Wednesday, June 19, 2024

City offering $388K to organizations for homelessness services and shelter

Wilmington’s community development and housing division is doling out $338,130 to organizations to offer new services supporting the homeless or expand current programs. (Port City Daily/File)

WILMINGTON — The city is allocating hundreds of thousands of dollars toward services to assist the homeless, provide shelter and prevent the spread of Covid-19.

Wilmington’s community development and housing division released a request for proposals Monday seeking qualified firms to offer public services benefiting the low-income population. The money will support emergency shelter for homeless individuals and families, shelter services to respond to the impact of Covid-19 or prevent the spread for people with limited or no access to housing, and rehousing for homeless individuals, for up to three months.

READ MORE: City doles out nearly $1M to support rehab of 15 affordable housing units

There is $338,130 up for grabs in Community Development Block Grant funds, distributed to the city by the U.S. Department of Housing and Urban Development. Since 1975, the city biennially issues RFPs to award money to community partners working on public services, public facilities or housing repair programs.

Nonprofits, government agencies and private companies are all eligible to apply for a portion of the money, providing evidence it will support vulnerable populations and assist with services and shelter. Items paid for by CDBG grants must either prepare for, respond to or prevent Covid-19, according to the city’s RFP.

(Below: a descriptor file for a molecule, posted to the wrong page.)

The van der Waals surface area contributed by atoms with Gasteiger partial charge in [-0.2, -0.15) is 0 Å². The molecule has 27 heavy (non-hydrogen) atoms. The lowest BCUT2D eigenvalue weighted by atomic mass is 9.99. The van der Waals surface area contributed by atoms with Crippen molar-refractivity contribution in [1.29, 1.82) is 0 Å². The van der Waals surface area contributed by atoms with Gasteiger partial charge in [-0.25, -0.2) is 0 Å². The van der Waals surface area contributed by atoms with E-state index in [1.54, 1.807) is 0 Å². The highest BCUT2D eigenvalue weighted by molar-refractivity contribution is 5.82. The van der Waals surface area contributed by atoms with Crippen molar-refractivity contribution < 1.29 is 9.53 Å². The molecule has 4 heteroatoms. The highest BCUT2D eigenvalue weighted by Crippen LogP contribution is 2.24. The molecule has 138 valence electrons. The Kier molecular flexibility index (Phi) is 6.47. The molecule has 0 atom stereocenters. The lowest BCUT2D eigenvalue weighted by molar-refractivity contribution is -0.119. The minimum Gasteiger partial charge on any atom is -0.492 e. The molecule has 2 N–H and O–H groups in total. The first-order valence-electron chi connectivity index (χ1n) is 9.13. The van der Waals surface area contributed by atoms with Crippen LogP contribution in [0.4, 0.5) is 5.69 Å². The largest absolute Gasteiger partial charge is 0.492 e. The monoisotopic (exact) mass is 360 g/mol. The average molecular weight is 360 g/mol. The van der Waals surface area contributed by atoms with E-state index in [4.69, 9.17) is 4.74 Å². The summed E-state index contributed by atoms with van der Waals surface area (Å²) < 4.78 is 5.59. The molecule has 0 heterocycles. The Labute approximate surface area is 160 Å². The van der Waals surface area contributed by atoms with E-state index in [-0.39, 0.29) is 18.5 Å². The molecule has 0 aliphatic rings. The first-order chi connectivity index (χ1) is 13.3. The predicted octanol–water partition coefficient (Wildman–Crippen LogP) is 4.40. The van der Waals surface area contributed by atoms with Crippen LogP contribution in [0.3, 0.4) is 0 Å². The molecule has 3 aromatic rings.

An organization can use the money to offer a new service or quantifiable increase to a currently offered program. It also must be passed through an organization or provider and cannot be distributed directly to an individual or family.

Following the pandemic, U.S. Congress authorized HUD to provide supplemental community funding to communities; Wilmington received two allocations.

The first payment was for $612,032 and was appropriated for rental support, programs addressing students’ learning loss and providing food assistance.

The second was for $883,609 and programmed in the city’s fiscal year 2021-2022 annual action plan to support the construction and rehabilitation of permanent supportive housing. 

The current fiscal year action plan allocates an additional $153,114 to homeless services and shelter. The plan reports more than 1,300 individuals, more than double from the prior year, in the area accessing services, shelter and transitional housing since 2019.

According to HUD, between July 1, 2020 and June 30, 2021, Wilmington assisted eight households with homeownership, 375 individuals with public services, and 165 people through housing facilities, and child-care centers with CDBG funding.

At its Nov. 15 meeting, city council approved $698,593 of CDBG money for the rehabilitation of Driftwood — a 15-unit permanent supportive housing complex on Princess Place Drive. That leaves the remaining $338,130 available for distribution.

In the past, CDBG funds have also been awarded to Good Shepherd, Family Promise, First Fruit Ministries, Domestic Violence Shelter and Services, Leading Into New Communities, Open House Youth Shelter and the Homeless Continuum of Care.

Interested firms seeking CDBG funds can submit questions related to the RFP by Jan. 6, to which the city will answer by Jan. 13. 

All submittals must include a summary of the rehousing or rental and utility assistance program, a history of the organization and its capacity, number of staff available or needed and the cost it will take to administer services. All expenses must be detailed in a program budget, as well.

Proposals will be prioritized based on the quality, quantity and best value of services provided within the available budget. The city will negotiate with the selected firms to better define the final scope of work.

Organizations have until Jan. 27 to submit proposals and funds will be awarded Feb. 15. City staff will review all applications before making distribution recommendations to city manager Tony Caudle for approval.


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